Now here is a new name to many readers, especially those living abroad; Speyburn. This isn't a high profile distillery or one that has far reaching distribution. However this No Age Statement single malt normally retails in the mid-£20's which is an excellent price compared to well known distilleries, or even blends. So when I stumbled across a bottle in Sainbury's for just £17, well you cannot argue with that! Just consider how much Diageo are charging for those NAS Talisker's - around 4 times the price.
Speyburn itself was established in 1897 and you can read more about its history here. Bradan Orach is gaelic for golden salmon and this whisky is certainly golden but thankfully devoid of any fish aroma or taste. Caramel E150 ensures that colour scheme is remarkable but what about the dram itself?
My expectations were low as I have heard some criticism of this Speyburn bottling. I always put such criticism into context; this is a very reasonably priced whisky that has an old school style presentation. Whisky and certain distilleries are very fashionable and some mistakenly view this popularity as a barometer for quality. For every dram I've enjoyed from a blue chip distillery, you could double that number for one that isn't as high profile.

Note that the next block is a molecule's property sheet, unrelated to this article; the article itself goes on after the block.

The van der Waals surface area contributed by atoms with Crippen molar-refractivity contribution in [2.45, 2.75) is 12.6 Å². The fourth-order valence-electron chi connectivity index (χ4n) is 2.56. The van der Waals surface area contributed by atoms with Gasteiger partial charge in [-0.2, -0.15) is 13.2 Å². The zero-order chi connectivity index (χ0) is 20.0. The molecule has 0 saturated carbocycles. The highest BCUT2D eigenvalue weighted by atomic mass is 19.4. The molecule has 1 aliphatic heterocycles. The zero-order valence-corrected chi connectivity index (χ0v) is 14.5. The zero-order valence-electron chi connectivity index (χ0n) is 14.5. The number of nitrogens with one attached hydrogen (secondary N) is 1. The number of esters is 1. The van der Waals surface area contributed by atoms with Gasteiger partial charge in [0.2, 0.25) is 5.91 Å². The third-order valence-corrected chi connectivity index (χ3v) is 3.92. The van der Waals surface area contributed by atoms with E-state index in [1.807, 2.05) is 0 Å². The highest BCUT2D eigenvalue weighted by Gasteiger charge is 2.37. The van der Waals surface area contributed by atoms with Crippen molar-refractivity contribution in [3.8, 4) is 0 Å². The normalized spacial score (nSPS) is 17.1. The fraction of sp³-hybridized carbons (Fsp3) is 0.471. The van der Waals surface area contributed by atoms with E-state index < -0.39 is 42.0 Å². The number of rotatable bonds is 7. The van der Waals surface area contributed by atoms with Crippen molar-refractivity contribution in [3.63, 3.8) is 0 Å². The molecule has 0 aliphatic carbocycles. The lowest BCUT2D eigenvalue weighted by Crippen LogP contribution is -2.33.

Distilled: No Age Statement
Bottled: No Age Statement
Cask Type: Ex-bourbon casks
Cask Numbers: n/a
Additional: No age statement
Price: variable but expect around £22
Colour: Unsurprisingly caramel
Nose: Apples galore - a whole English orchard is the dominating smell. This gives way to bananas, custard, peaches and a heap of vanilla.
Mouth: More vanilla, it must be the dominating cask in use at Speyburn. A touch of honey for sweetness and a very timid finish; if only this was cask strength or at least stronger then there would be a finish to document and enjoy.
Raith's verdict: Now there is a lot to criticise about this release which lacks a range of complexity and a finish. However taking stock, it is a NAS whisky and for a single malt is well priced, plus there is an enjoyable nose. As a starter dram for those new to whisky, it could be an ideal stepping stone that provides a baseline before leaping up in quality. I'm not hiding the evident cracks in this bottle - this is my own purchase so I'm free to say what I like here. I'm not one for hiding behind outlandish tasting notes whilst clearly trying to play to a distillery who provided a sample. This isn't a great bottle nor an average one. Even so, if I did see at 10 year Speyburn well priced, I'd be interested to experience what a few more years could achieve.
Labels: bradan orach, review, speyburn, taste, whisky, whiskyrover.eu